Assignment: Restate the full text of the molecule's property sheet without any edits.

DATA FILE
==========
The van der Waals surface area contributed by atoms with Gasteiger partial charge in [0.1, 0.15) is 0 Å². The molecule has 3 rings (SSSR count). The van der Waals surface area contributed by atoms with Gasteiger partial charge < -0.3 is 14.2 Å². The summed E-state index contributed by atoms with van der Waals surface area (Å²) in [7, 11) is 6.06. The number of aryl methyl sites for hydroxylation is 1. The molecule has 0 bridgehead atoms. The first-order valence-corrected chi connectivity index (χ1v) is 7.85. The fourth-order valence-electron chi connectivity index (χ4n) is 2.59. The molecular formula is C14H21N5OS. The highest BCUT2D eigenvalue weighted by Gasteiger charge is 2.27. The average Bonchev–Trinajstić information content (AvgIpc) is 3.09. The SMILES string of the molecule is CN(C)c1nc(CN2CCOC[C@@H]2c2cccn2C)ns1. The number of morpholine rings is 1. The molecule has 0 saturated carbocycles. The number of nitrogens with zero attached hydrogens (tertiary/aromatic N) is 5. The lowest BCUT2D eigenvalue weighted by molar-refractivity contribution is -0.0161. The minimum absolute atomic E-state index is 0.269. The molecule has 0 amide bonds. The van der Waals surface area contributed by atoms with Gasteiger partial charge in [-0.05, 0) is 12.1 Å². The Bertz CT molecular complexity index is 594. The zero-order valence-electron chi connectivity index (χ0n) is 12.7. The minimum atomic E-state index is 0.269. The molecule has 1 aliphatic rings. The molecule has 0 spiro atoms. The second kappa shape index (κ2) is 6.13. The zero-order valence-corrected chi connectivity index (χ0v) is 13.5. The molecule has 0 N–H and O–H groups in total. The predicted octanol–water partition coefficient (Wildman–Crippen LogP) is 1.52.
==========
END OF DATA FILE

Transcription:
The van der Waals surface area contributed by atoms with Gasteiger partial charge in [0.1, 0.15) is 0 Å². The molecule has 3 rings (SSSR count). The van der Waals surface area contributed by atoms with Gasteiger partial charge < -0.3 is 14.2 Å². The summed E-state index contributed by atoms with van der Waals surface area (Å²) in [7, 11) is 6.06. The number of aryl methyl sites for hydroxylation is 1. The molecule has 0 bridgehead atoms. The first-order valence-corrected chi connectivity index (χ1v) is 7.85. The fourth-order valence-electron chi connectivity index (χ4n) is 2.59. The molecular formula is C14H21N5OS. The highest BCUT2D eigenvalue weighted by Gasteiger charge is 2.27. The average Bonchev–Trinajstić information content (AvgIpc) is 3.09. The SMILES string of the molecule is CN(C)c1nc(CN2CCOC[C@@H]2c2cccn2C)ns1. The number of morpholine rings is 1. The molecule has 0 saturated carbocycles. The number of nitrogens with zero attached hydrogens (tertiary/aromatic N) is 5. The lowest BCUT2D eigenvalue weighted by molar-refractivity contribution is -0.0161. The minimum absolute atomic E-state index is 0.269. The molecule has 0 amide bonds. The van der Waals surface area contributed by atoms with Gasteiger partial charge in [-0.05, 0) is 12.1 Å². The Bertz CT molecular complexity index is 594. The zero-order valence-electron chi connectivity index (χ0n) is 12.7. The minimum atomic E-state index is 0.269. The molecule has 1 aliphatic rings. The molecule has 0 spiro atoms. The second kappa shape index (κ2) is 6.13. The zero-order valence-corrected chi connectivity index (χ0v) is 13.5. The molecule has 0 N–H and O–H groups in total. The predicted octanol–water partition coefficient (Wildman–Crippen LogP) is 1.52.